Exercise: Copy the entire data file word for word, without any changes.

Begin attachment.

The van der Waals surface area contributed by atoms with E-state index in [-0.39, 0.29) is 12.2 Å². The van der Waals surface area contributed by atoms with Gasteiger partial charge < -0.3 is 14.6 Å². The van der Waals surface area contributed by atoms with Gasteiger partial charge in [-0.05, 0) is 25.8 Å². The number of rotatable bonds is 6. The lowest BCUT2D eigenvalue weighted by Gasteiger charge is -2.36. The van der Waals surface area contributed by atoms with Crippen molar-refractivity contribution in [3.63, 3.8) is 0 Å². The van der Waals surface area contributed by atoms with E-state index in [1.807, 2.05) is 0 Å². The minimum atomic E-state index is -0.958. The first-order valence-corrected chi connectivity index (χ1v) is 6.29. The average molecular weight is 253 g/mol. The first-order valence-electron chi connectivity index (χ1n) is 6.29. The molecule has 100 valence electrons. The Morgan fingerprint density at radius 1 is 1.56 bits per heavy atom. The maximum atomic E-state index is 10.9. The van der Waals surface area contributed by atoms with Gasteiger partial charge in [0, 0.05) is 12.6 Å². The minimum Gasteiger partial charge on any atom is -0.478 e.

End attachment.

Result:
The van der Waals surface area contributed by atoms with E-state index in [-0.39, 0.29) is 12.2 Å². The van der Waals surface area contributed by atoms with Gasteiger partial charge < -0.3 is 14.6 Å². The van der Waals surface area contributed by atoms with Gasteiger partial charge in [-0.05, 0) is 25.8 Å². The number of rotatable bonds is 6. The lowest BCUT2D eigenvalue weighted by Gasteiger charge is -2.36. The van der Waals surface area contributed by atoms with Crippen molar-refractivity contribution in [3.63, 3.8) is 0 Å². The van der Waals surface area contributed by atoms with E-state index in [1.807, 2.05) is 0 Å². The minimum atomic E-state index is -0.958. The first-order valence-corrected chi connectivity index (χ1v) is 6.29. The average molecular weight is 253 g/mol. The first-order valence-electron chi connectivity index (χ1n) is 6.29. The molecule has 100 valence electrons. The Morgan fingerprint density at radius 1 is 1.56 bits per heavy atom. The maximum atomic E-state index is 10.9. The van der Waals surface area contributed by atoms with Gasteiger partial charge in [0, 0.05) is 12.6 Å². The minimum Gasteiger partial charge on any atom is -0.478 e.